Always reassuring to hear another writer say the character made you change the plot. I think laundresses were an important part of the medieval scene. anne
You know, I’ve found that they were. They at least had the job everyone hated. It makes me quite happy to have washing machines and dryers nowadays, lol
I also like your comment “Plot is born of character, and a character only grows through the plot.” You can’t have one without the other. And I’m glad you listen to your characters.
I really like the idea that your character is a laundress. Much more interesting; who says thieves should get all the spotlight?
Love the sound of your laundress! That she can read in an era when lower class persons largely couldn’t, has to be a game changer. I like to think that every era has it’s own extraordinary characters that rise above their surroundings and circumstances. Your laundress sounds as though she’s it.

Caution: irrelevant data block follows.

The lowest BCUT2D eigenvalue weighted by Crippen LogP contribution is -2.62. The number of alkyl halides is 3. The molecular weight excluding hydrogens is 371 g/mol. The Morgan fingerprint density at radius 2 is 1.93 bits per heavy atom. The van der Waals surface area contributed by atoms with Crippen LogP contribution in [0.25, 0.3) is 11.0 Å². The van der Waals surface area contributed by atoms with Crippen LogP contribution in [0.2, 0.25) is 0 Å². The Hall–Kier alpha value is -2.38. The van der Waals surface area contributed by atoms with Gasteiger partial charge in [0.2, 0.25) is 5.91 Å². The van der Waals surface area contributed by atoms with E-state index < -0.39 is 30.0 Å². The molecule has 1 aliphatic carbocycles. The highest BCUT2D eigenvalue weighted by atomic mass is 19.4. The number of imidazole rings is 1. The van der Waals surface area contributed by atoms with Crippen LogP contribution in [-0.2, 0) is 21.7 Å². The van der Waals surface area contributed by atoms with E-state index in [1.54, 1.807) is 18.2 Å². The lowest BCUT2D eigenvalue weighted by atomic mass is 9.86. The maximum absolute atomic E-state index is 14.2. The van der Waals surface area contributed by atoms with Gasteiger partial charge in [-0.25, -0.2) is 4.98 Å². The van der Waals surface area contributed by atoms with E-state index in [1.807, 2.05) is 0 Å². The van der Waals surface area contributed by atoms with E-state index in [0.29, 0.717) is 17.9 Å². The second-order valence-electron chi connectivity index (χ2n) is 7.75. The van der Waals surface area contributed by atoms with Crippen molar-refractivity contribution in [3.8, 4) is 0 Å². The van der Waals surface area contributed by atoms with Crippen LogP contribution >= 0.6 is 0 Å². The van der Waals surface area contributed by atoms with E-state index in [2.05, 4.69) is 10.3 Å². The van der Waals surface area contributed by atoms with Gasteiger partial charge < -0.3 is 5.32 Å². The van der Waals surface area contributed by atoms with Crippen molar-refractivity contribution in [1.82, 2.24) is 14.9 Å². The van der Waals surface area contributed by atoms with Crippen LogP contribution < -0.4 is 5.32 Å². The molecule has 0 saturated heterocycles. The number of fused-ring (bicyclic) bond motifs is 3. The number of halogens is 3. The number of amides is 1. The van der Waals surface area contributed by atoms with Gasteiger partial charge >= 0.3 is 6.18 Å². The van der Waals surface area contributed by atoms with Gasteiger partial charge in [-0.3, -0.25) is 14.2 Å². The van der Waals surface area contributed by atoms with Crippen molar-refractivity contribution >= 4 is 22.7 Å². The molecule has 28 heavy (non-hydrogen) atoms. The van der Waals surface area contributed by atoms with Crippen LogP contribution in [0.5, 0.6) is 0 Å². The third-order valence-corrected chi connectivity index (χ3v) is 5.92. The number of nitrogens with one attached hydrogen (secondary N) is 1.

Loved this post! You and Culpepper really got deep into what makes good fiction. How great to find a friend like that! Hope you kept in touch. Did that little notebook lead to a lot of stories? Do you still have it? Could be a story in itself.
It is interesting how our characters have ways to tell us about themselves and reveal themselves if we will just listen to them. One of the great mysteries of fiction!